Category Archives: Internet


I’ve written on more than occasion about my old Nabaztag (actually a Nabaztag:Tag), from its purchase a lot of years ago, its original (very temporary as it turned out) resurrectionaround a decade ago, its more recent resurrection a few years, running from a Raspberry Pi (which ended when the Pi died when its charger exploded.

I may also have mentioned, last year, buying-in to a French crowdfunding exercise.

The kit (TagTagTag) arrived a few weeks ago, but I’d no spare time in which to attempt the (brutal) upgrade. Until a virus left me unable to do much other than dismantle an electronic rabbit (one of the earliest Internet of Things connected devices – pretty much an Amazon Echo forerunner, with ears).

Anyway, the main board (blue) had to be replaced with the new, purpose built board (green) and a Raspberry Pi Zero.

While some of the instructions were in English, some were only available in French. Still, there were lots of pictures, which was really helpful.

Initial boot-up and connection to Wi-Fi seemed to go OK.

And then I hit the first problem. The setup URL didn’t work, so I had to resort to the Router to obtain the rabbit’s IP address.

Which I was able to use to manage the settings. In line with the settings, the rabbit is now in sleep mode.

However, there are two outstanding problems: firstly, LEDs flash when the rabbit isn’t doing anything. And, secondly, there appears to be no sound.

It appears I way need to check connections tomorrow.


Today, I rediscovered good things.

First came OpenRA, an open source version of Red Alert, an old computer game from the 90s.

Secondly, I learned that Winamp is to be revived next year. However, a beta version is already available. I stuck with the classic skin.

A wild and uncultivated waste

I live in what was, in the late 18th Century, described as a wild and uncultivated waste. 

I’ve mentioned previously that our street was originally named Sodhouse Bank. So, a domain name sale led us to purchase

At only £10.80 a year, with a year’s hosting for free, it had to be done. 

I should advise against clicking the link, since there isn’t actually anything there yet. 

Dodgy character

While in my local public house yesterday evening, Being entertained by a group of rather good musicians, I noticed a tall man dressed in black. He sported a black fedora too, an unusual item in Gateshead. And it was his hat which caught my attention. 

I’d not seen him in several years, a decade perhaps. He regularly frequented my local with his partner, usually on a Friday or Saturday. They seemed to be a really close middle-aged couple.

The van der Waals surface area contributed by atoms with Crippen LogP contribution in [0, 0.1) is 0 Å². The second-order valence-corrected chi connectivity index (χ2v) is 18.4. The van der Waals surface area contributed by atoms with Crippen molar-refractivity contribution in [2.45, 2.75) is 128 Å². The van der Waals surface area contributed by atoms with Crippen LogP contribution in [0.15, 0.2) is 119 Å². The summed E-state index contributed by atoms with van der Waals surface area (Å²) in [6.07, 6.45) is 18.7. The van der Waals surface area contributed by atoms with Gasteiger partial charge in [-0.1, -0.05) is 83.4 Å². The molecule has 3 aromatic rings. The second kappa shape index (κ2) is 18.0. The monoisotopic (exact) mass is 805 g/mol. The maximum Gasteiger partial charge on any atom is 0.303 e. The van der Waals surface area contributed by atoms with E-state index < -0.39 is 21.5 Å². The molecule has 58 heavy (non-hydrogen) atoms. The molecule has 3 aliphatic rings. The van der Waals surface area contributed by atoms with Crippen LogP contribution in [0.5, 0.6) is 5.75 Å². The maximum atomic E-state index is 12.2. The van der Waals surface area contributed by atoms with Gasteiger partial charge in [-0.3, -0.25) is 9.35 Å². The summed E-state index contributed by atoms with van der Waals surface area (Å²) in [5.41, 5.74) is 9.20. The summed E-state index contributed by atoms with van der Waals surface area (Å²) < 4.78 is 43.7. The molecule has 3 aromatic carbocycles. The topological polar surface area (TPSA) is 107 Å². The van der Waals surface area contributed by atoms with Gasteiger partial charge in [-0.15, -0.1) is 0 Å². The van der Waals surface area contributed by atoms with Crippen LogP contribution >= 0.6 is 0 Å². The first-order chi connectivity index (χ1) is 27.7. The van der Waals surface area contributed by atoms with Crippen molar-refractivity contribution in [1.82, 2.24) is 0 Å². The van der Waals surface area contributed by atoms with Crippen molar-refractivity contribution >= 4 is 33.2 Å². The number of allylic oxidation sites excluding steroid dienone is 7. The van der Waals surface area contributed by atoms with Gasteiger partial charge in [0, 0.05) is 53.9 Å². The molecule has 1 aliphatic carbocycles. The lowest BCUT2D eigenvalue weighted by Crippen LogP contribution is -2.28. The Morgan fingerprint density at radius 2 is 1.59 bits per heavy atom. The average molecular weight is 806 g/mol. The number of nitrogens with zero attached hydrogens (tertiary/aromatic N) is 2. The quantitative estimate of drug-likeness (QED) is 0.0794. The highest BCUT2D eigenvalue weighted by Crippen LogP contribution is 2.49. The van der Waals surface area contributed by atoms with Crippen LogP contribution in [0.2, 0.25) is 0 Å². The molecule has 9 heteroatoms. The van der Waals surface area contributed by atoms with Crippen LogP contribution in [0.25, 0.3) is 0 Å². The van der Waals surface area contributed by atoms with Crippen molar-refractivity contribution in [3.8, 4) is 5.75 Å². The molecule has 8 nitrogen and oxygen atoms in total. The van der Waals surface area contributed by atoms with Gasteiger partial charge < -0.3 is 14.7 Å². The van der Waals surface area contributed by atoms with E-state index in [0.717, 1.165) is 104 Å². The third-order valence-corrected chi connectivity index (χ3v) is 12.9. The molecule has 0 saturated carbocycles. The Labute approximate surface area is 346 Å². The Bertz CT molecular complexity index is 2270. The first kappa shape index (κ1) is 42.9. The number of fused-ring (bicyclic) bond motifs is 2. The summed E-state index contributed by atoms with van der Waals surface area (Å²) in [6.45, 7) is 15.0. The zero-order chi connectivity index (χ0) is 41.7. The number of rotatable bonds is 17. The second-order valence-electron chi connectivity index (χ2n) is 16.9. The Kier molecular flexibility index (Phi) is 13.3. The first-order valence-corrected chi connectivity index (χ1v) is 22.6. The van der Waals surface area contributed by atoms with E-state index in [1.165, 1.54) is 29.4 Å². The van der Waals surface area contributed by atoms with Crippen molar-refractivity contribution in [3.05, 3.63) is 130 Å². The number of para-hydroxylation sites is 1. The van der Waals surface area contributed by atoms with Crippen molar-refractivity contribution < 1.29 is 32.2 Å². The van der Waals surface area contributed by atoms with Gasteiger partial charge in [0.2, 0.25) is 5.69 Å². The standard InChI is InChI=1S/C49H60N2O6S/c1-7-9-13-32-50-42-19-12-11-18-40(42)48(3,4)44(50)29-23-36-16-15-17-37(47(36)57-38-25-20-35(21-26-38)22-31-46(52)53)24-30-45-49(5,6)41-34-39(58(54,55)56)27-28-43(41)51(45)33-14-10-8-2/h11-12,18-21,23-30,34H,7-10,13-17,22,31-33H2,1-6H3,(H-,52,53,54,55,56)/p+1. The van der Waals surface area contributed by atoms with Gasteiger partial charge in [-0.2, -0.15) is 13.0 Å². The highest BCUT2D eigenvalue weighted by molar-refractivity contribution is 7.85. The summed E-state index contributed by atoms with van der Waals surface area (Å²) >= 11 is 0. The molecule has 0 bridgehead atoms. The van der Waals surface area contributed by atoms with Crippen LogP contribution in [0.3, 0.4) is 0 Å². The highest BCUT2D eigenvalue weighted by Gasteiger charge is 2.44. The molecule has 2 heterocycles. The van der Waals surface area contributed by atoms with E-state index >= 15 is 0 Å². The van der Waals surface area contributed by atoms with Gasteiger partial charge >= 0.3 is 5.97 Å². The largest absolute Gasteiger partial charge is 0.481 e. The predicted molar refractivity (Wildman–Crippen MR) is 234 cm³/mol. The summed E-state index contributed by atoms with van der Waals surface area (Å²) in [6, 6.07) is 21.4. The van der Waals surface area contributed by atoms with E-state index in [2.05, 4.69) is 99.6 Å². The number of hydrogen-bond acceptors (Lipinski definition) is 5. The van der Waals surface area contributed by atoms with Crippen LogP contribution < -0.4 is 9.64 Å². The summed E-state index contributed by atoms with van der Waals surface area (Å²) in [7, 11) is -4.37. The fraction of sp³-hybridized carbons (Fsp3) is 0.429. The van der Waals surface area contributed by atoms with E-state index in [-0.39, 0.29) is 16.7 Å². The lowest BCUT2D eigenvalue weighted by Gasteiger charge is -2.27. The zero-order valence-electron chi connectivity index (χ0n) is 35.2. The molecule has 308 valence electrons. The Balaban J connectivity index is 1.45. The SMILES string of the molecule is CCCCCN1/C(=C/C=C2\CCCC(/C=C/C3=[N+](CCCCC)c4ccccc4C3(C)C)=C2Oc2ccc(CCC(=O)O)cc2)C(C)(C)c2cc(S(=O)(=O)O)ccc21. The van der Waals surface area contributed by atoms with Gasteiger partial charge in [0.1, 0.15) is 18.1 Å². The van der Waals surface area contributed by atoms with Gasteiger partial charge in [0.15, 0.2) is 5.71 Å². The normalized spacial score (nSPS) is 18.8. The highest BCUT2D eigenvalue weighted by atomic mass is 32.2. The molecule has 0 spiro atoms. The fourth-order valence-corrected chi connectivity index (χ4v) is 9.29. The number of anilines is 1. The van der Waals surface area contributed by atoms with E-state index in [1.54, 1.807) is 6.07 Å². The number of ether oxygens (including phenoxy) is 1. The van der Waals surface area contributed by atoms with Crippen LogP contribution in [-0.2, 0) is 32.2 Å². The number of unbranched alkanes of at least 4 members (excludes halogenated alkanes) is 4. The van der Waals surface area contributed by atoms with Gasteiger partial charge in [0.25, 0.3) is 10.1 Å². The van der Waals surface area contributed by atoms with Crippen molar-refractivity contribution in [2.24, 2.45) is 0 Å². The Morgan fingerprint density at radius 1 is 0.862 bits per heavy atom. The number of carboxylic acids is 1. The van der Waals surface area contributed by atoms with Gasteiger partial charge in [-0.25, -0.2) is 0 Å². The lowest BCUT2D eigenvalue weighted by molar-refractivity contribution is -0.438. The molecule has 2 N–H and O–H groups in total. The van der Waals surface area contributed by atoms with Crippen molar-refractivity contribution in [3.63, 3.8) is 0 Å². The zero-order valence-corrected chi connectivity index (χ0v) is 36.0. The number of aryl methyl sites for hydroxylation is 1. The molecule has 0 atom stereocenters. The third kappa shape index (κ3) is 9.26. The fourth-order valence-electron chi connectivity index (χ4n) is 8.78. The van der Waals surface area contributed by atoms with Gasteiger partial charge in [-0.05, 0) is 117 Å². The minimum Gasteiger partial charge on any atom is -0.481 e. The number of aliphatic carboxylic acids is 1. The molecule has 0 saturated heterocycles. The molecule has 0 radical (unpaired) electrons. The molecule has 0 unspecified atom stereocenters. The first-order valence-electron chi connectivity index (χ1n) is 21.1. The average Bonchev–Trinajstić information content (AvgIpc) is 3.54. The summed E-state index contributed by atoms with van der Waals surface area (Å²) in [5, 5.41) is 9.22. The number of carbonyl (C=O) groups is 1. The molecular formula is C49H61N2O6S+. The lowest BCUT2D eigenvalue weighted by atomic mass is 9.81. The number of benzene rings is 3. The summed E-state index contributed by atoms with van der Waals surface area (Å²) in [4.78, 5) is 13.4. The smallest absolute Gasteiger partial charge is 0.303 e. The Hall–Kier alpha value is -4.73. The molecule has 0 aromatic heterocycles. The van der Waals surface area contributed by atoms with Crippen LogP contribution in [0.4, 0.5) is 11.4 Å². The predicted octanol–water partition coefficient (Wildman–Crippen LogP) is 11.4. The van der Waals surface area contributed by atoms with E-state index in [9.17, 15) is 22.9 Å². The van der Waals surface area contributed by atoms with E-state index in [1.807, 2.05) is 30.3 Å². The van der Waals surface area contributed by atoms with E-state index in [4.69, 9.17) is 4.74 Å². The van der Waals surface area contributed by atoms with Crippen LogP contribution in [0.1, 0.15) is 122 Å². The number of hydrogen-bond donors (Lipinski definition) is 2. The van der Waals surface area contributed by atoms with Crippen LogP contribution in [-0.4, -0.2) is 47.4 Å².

The last time I saw them (her), around eight or nine years ago, she spoke about the new car she’d bought him. The one he disappeared in. Along with the contents of her bank account. 

One probably shouldn’t trust a person you’ve met ‘on’ the internet. 


During a post plastering soak in the bath, while listening to Radio 4, I learned of Dunbar’s theory. The theory from Robin Dunbar, an evolutionary psychologist, maintains that an individual can manage up to 150 friends. 

Friends are defined as “the number of people you would not feel embarrassed about joining uninvited for a drink if you happened to bump into them in a bar”. 

Dunbar’s research goes back to the population sizes of villages in England and Wales, as recorded in the Domesday Book. This transfers to the modern world of social media too. Apparently, the average number of active friends a person has on Facebook is 150. However, many have less. 

Naturally, it’s not quite that simple. There are different circles of friends which vary in closeness.

I could say more, but you can have a look on the Internet if you’re interested. Or, if you can find the programme repeated on the radio, it makes good bath listening. 

Beth made this

A few years ago, I used to post pictures on a photo blogging site, Moblog. I came across it after an Elbow gig at the Sage, when the band posted some pictures from the venue. 

One of the cool things about the site was that you could upload pictures via MMS or email. One’s email address or phone number were used to link to an account and a post was pretty much instant. I know that doesn’t sound advanced at all, but it was at the time, before social media caught up. Eventually, MMS was dropped and WordPress became more useable, so I gradually drifted away from Moblog.

Anyway, I found that some very talented people regularly posted some pretty cool pictures. One, for example, used to upload pictures of handmade projects, mostly in silver. Her name’s Beth Dawson and she still makes some pretty cool things. Her blog at the time was called bethmadethis, but you can now find her here, where she also sells handmade jewellery. It’s worth a look. 

Twitter II

While I don’t actually engage very much with social media (and, in ten years time, people may not recall such a thing), my current Twitter profile …